You will have to find the string - How to play from a fake book - study group. Click "All" as it is several screens long. Then scroll down to "Blues flat 7" comments which will take you to Rodney's Method and "Peat the Bean" lesson site. Both are worth a look.

Good luck -- it is a different World.

Malcolm

P.S. This may help.
http://www.playpianotips.com/video/chordprogression.html

JonR
03-24-2009, 02:22 PM
Yes take the sheet music away and most pianists are lost.Uh-huh. It's the reverse for guitarists, as everyone knows...
;)

Malcolm
03-24-2009, 02:27 PM
Well said! ;)

fingerpikingood
03-26-2009, 11:20 PM
Imo what you should do is find your favorite songs you like to which you have a recording, and then find what key they're in, and then learn the scale of that key.

practice it a little until you remember it without any problems or hesitation. you need to be really fast at playing it but you need to know the pattern easily. if you find a song in C major or A minor that's a good place to start because this part is already finished since both these keys are just all the white notes, easy. F and G major (and their relative minors, meaning in simple terms, the minor key that uses the same pattern of notes) are also not too bad since they only use one black key and the rest are all the white ones minus a white one next to the black key.

then, you can either play thechords you know with the left hand and fiddle around with the right or play the song and fiddle around.

what i mean by fiddle around is play sometimes notes that are in your chords you know, and also some extra ones that are part of the key scale you learned.

you will find nearly all the notes of the chords are in that key scale you learned.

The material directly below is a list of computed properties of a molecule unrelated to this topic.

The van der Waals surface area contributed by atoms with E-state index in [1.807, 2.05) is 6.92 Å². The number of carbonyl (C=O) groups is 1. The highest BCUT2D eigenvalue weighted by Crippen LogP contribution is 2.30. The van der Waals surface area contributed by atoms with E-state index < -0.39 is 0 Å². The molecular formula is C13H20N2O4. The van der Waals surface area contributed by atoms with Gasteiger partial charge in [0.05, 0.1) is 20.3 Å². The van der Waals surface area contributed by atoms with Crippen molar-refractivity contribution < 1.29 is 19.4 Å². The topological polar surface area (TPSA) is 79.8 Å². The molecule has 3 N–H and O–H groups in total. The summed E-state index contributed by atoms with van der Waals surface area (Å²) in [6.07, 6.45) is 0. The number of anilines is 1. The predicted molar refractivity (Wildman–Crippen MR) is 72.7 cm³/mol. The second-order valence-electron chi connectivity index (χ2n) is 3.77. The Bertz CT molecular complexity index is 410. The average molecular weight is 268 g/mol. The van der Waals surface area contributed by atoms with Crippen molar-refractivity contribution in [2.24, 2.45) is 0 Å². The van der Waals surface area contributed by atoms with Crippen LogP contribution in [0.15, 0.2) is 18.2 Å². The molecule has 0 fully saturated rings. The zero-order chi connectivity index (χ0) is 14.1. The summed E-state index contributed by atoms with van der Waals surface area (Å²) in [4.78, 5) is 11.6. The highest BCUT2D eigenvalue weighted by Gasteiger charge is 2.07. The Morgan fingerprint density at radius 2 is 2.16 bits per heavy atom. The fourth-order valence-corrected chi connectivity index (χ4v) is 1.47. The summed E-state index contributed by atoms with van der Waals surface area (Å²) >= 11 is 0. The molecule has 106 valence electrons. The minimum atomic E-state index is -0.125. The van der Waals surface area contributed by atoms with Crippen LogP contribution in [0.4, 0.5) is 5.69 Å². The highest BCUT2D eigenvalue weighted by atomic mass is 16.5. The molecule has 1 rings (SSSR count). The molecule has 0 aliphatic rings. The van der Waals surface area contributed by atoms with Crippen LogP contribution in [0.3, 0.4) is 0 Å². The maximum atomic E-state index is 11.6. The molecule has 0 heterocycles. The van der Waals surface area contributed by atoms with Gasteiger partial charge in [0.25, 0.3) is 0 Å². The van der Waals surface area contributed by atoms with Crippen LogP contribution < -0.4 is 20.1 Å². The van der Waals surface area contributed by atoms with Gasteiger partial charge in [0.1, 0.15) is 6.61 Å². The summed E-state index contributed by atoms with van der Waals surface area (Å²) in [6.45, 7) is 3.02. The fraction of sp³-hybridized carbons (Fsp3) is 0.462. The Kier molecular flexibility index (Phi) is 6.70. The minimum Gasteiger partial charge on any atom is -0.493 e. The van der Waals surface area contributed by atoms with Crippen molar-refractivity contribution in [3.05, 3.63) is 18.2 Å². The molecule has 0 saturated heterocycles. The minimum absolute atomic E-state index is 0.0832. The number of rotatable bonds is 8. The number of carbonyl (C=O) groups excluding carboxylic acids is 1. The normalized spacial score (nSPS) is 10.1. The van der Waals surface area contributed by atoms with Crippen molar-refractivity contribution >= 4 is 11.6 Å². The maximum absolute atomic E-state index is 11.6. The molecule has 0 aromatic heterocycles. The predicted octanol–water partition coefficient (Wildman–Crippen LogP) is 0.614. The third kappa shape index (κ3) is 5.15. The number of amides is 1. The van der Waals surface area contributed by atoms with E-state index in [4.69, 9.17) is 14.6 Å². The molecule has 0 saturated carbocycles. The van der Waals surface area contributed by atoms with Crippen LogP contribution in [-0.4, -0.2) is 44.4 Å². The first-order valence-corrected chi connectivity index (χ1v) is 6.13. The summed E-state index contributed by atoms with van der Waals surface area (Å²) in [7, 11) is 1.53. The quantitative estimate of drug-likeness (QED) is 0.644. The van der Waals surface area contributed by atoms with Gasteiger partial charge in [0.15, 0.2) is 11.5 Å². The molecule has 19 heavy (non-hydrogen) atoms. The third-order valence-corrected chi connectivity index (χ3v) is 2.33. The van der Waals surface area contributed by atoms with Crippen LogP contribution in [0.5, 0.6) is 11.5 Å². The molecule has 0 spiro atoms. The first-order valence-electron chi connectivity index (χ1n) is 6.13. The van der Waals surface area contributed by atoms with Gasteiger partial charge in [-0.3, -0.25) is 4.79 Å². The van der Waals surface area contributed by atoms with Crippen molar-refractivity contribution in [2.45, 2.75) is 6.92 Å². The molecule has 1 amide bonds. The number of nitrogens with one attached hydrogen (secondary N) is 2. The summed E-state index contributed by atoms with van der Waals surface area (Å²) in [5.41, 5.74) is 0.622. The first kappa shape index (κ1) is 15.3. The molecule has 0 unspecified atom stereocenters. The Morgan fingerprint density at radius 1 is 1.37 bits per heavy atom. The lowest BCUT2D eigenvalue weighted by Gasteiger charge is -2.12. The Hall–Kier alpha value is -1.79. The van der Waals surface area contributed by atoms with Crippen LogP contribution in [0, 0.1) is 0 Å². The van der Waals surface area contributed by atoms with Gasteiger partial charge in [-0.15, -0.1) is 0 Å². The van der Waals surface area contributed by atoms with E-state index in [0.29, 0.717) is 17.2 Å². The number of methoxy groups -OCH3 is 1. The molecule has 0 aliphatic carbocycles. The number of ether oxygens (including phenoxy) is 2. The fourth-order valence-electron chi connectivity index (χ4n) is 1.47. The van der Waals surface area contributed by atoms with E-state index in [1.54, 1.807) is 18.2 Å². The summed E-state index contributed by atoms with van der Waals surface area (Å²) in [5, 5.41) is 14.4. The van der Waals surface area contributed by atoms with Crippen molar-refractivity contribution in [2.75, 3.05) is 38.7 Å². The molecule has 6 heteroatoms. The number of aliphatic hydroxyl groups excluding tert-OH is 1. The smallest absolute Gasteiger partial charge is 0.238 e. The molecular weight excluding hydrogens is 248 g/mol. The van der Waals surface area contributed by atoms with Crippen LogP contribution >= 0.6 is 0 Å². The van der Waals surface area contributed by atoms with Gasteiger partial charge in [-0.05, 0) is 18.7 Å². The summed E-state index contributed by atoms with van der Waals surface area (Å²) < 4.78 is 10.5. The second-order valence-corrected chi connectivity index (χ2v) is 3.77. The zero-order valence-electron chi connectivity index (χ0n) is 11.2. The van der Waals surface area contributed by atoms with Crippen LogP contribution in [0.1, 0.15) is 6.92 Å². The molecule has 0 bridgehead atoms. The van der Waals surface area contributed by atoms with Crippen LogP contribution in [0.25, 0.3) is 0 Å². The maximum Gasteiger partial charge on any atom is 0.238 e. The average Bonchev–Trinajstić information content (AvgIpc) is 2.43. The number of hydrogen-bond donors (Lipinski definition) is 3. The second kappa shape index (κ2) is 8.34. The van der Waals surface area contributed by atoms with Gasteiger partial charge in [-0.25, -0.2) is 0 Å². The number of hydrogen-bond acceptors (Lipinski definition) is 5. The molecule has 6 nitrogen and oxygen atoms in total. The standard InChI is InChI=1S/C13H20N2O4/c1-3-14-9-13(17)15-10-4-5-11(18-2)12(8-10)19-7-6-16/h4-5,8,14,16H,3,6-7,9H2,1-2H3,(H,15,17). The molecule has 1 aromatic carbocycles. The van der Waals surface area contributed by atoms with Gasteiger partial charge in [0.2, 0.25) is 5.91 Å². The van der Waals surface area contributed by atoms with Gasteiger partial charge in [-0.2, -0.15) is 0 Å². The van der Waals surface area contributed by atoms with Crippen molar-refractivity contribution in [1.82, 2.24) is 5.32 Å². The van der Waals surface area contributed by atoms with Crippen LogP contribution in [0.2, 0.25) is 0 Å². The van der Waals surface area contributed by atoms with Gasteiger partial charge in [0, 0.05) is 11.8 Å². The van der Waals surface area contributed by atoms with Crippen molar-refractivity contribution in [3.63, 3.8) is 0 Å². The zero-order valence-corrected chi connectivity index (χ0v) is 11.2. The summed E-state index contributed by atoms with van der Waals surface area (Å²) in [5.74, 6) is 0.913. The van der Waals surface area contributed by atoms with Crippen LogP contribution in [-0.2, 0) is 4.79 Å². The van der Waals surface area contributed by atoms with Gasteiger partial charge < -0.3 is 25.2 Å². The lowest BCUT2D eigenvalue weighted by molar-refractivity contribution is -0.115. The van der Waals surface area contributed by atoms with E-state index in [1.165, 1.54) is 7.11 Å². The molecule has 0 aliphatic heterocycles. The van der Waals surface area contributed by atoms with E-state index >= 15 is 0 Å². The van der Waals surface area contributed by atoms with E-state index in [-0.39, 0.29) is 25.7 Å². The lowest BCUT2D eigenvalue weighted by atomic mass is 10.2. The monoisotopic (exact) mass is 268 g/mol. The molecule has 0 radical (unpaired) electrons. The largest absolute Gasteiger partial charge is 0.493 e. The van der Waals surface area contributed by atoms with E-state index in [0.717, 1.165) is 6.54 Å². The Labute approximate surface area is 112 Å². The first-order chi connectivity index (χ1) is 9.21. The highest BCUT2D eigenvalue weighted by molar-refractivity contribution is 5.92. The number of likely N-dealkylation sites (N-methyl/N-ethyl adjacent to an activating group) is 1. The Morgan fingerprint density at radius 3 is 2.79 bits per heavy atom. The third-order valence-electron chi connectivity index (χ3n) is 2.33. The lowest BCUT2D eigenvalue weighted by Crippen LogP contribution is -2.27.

during some chords, one might not be, this note was 'moved over' from the key scale. so now, during that chord, one note that's part of the scale will sound bad, and one note one semi tone over will now sound good because it's part of that chord.

also every once in a while play the chords one note at a time, change up the order too, change your rhythm as you feel like.

mess around on your own. make tons of mistakes, after a while you will learn what you like and what you don't.

it's like if you were learning to cook, i could explain to you all day the infinite complexity of how foods relate to each other, how cooking them differently, combining them differently will give different results, but really you need to try a bunch of recipes to know what you like, what combinations of ingredients you like, what kind of food you want to make.

some recipes you will fail, some you will succeed but just won't like too much.

so do this with alot of the songs you know. you will be learning every key as you do because different songs are in different keys, and you will begin to learn more how chords relate.

you'll be taking chords and adding notes to them when you do this, taking a major chord and playing the 7th over it, then notice that and you'll see that's the 7th sound. you'll understand that note as both the 7th of the chord that's playing as well as whatever note it is in the key scale you're playing, which imo is the most important part.

so basically trial and error but try to notice the names of stuff too the relationship of things in comparison to the chord and the key scale, especially when you do something you really like.

and just spend alot of time doing that.